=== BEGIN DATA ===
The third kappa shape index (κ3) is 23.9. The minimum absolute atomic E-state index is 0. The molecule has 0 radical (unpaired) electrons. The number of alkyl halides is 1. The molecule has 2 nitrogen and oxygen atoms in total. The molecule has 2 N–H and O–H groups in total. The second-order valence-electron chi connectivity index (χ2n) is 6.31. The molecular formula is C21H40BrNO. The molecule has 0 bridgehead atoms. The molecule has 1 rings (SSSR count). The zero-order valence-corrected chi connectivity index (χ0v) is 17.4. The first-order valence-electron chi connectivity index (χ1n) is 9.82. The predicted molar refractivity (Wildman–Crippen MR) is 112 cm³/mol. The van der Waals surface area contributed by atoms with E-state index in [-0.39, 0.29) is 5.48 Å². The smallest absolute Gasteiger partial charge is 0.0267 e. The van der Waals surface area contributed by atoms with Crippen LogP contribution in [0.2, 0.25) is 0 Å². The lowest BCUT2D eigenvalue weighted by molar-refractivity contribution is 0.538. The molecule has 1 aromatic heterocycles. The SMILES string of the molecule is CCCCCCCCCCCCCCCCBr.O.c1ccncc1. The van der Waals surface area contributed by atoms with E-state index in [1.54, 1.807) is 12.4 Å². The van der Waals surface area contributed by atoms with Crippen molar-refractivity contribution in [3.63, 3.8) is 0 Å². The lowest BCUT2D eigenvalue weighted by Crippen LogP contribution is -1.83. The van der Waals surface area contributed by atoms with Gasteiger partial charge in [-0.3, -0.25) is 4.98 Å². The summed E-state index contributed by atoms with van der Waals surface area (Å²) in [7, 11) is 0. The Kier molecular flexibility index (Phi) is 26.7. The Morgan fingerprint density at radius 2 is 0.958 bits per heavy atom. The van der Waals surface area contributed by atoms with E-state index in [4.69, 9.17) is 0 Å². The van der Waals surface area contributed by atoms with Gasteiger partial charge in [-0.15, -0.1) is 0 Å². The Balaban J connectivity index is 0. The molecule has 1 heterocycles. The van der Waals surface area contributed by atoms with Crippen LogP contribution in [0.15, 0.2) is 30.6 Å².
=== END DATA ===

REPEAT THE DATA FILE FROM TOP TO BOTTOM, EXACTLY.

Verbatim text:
The third kappa shape index (κ3) is 23.9. The minimum absolute atomic E-state index is 0. The molecule has 0 radical (unpaired) electrons. The number of alkyl halides is 1. The molecule has 2 nitrogen and oxygen atoms in total. The molecule has 2 N–H and O–H groups in total. The second-order valence-electron chi connectivity index (χ2n) is 6.31. The molecular formula is C21H40BrNO. The molecule has 0 bridgehead atoms. The molecule has 1 rings (SSSR count). The zero-order valence-corrected chi connectivity index (χ0v) is 17.4. The first-order valence-electron chi connectivity index (χ1n) is 9.82. The predicted molar refractivity (Wildman–Crippen MR) is 112 cm³/mol. The van der Waals surface area contributed by atoms with E-state index in [-0.39, 0.29) is 5.48 Å². The smallest absolute Gasteiger partial charge is 0.0267 e. The van der Waals surface area contributed by atoms with Crippen LogP contribution in [0.2, 0.25) is 0 Å². The lowest BCUT2D eigenvalue weighted by molar-refractivity contribution is 0.538. The molecule has 1 aromatic heterocycles. The SMILES string of the molecule is CCCCCCCCCCCCCCCCBr.O.c1ccncc1. The van der Waals surface area contributed by atoms with E-state index in [1.54, 1.807) is 12.4 Å². The van der Waals surface area contributed by atoms with Crippen molar-refractivity contribution in [3.63, 3.8) is 0 Å². The lowest BCUT2D eigenvalue weighted by Crippen LogP contribution is -1.83. The van der Waals surface area contributed by atoms with Gasteiger partial charge in [-0.3, -0.25) is 4.98 Å². The summed E-state index contributed by atoms with van der Waals surface area (Å²) in [7, 11) is 0. The Kier molecular flexibility index (Phi) is 26.7. The Morgan fingerprint density at radius 2 is 0.958 bits per heavy atom. The van der Waals surface area contributed by atoms with E-state index in [4.69, 9.17) is 0 Å². The van der Waals surface area contributed by atoms with Gasteiger partial charge in [-0.15, -0.1) is 0 Å². The Balaban J connectivity index is 0. The molecule has 1 heterocycles. The van der Waals surface area contributed by atoms with Crippen LogP contribution in [0.15, 0.2) is 30.6 Å².